Plus, NYT reviews Victory City by Salman Rushie (Random House): “this is not the first time that he has been the Cassandra of his own fate, and in its haunting, uncanny, predictive power Victory City shows once again why his work will always matter.” The Guardian also weighs in:  “On the page, Rushdie’s fairytale of futility feels positively jaunty, very nearly a romp, and it covers the ground at a brisk, steady clip.”

The Washington Post reviews Vintage Contemporaries by Dan Kois (Harper): “Kois highlights the pleasure of voracious friendships that feed off enthusiasm and potential. It is joyful and comforting to read a novel with loving, complicated characters who aren’t defeated by life — despite many reasons they could be.” And, Untouchable: How Powerful People Get Away with It by Elie Honig (Harper): “This engaging book demonstrates how those who can exert substantial power of some kind — through public office, great wealth, control of a crime family — have consistently been able to avoid paying a price for serious wrongdoing.”

Briefly Noted

February’s Costco Connection is out featuring an interview with the two authors of the novel Something Wilder (Gallery). The pair write as Christina Lauren. The buyer’s pick is Someone Else’s Shoes by Jojo Moyes (Pamela Dorman: Viking).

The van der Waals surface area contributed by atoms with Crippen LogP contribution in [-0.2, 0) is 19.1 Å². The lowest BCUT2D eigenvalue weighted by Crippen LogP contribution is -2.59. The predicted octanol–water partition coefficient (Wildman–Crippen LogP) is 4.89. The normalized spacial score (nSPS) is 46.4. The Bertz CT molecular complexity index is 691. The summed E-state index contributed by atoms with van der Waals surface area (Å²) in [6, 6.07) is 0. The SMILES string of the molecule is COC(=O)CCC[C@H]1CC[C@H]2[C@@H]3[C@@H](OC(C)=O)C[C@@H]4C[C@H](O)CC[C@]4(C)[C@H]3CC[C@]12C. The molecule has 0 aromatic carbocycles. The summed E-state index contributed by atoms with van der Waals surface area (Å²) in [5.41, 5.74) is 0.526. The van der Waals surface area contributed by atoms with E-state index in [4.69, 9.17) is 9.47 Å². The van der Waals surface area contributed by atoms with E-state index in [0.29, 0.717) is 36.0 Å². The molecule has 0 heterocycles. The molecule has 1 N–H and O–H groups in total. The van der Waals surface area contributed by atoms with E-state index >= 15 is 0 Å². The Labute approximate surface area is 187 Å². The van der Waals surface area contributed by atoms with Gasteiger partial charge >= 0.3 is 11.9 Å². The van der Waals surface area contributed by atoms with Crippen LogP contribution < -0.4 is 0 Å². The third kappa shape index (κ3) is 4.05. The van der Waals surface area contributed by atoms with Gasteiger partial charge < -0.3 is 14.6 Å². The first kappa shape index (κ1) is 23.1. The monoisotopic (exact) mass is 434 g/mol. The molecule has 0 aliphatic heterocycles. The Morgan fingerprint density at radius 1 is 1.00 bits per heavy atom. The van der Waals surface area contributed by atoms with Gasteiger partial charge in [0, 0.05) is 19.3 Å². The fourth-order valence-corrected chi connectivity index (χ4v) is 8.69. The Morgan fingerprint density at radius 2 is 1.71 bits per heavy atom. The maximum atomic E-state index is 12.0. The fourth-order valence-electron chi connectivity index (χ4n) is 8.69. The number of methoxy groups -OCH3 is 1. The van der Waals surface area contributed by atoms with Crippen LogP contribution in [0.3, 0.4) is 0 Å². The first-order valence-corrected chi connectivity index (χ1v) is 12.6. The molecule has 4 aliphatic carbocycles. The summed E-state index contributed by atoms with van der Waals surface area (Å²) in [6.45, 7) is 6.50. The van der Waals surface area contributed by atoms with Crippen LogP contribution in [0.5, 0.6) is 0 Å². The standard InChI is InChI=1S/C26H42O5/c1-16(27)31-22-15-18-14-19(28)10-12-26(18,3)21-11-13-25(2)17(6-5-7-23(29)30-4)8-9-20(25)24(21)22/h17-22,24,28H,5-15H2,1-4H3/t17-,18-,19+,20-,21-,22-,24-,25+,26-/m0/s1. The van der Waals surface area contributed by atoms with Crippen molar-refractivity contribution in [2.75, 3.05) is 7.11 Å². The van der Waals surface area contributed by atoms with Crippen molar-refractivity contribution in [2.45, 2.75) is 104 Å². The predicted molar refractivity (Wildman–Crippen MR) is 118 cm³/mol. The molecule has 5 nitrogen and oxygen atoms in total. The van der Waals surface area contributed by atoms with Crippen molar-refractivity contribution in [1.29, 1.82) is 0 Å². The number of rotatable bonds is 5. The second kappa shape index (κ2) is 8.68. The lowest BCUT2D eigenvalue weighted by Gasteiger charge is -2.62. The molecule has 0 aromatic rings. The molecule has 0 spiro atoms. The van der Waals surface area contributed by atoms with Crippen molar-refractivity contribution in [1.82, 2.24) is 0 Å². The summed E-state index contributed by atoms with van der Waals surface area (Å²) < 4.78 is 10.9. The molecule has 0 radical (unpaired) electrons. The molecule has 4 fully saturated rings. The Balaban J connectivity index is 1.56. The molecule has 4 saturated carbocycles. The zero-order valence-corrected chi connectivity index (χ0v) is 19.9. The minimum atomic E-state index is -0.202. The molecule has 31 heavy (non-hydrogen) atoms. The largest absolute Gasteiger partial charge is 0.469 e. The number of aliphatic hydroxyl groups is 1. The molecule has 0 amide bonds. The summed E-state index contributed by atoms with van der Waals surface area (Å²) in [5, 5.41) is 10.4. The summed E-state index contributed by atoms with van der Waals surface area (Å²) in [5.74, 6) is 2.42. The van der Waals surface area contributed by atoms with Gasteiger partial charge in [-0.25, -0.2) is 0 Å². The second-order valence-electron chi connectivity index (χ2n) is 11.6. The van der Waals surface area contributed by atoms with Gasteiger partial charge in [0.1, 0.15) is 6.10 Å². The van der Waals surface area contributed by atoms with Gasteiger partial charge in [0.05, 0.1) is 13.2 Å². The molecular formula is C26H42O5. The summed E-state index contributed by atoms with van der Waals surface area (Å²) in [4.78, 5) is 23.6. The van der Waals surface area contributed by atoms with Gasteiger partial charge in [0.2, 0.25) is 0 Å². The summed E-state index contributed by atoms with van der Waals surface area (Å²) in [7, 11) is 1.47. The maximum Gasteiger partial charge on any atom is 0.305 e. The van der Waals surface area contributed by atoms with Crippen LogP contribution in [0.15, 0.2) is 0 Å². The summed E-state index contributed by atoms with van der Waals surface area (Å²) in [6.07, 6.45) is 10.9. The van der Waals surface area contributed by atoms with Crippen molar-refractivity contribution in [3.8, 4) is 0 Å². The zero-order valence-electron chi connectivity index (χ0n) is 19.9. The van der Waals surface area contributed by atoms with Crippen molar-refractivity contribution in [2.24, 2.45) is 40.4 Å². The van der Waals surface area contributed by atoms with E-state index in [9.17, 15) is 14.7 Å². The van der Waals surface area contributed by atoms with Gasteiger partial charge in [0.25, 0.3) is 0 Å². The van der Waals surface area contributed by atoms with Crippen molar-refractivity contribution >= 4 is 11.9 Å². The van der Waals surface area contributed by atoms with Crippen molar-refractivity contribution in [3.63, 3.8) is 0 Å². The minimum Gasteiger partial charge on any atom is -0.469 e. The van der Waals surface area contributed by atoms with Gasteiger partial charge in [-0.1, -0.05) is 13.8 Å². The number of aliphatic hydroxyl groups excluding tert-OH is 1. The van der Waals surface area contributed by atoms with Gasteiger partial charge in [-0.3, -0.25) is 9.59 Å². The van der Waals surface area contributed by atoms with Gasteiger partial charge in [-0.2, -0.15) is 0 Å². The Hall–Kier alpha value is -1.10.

LibraryReads and Library Journal offer read-alikes for Heart Bones by Colleen Hoover (Atria), the top holds title of the week.

LJ’s Barbara Hoffert has new August Prepub Alerts for Literary Fiction and Short Story Collections.

NPR has an interview with Eduardo J. Gómez, author of Junk Food Politics: How Beverage and Fast Food Industries Are Reshaping Emerging Economies (Johns Hopkins Univ. Pr.), about how “junk food industries thrive in low resource countries at the expense of children and the poor.”

Kerry Washington will release a new memoir, Thicker Than Water (Little, Brown, Spark), this fall, People reports. Essence also covers the news.

AARP has a new “Weekly Read”.

Locus releases its annual Recommended Reading List for 2022.

Amazon editors pick February’s best books

NYT previews 13 new books for February

LA Times shares “10 books to add to your reading list in February.”

The Root lists “15 of Our Favorite Books On Black Romance.”

Gizmodo has “49 New Sci-Fi, Fantasy, and Horror Books to Sweeten Your February.”

Seattle Times highlights “10 new paperbacks to read this February.”

Karin Slaughter recommends 4 great new thrillers at The Washington Post. 

CrimeReads suggests 10 crime novels for the month

“Carin Goldberg, 69, Who Transformed Book and Album Cover Design, Dies.” NYT has an obituary. 

Authors On Air

NPR’s Pop Culture Happy Hour enters “into the Harry and Meghan discourse.”

Tordotcom shares behind-the-scenes video from the upcoming film Knock at the Cabin, based on the book by Paul Tremblay. 

GMA lists what’s new on Hulu in February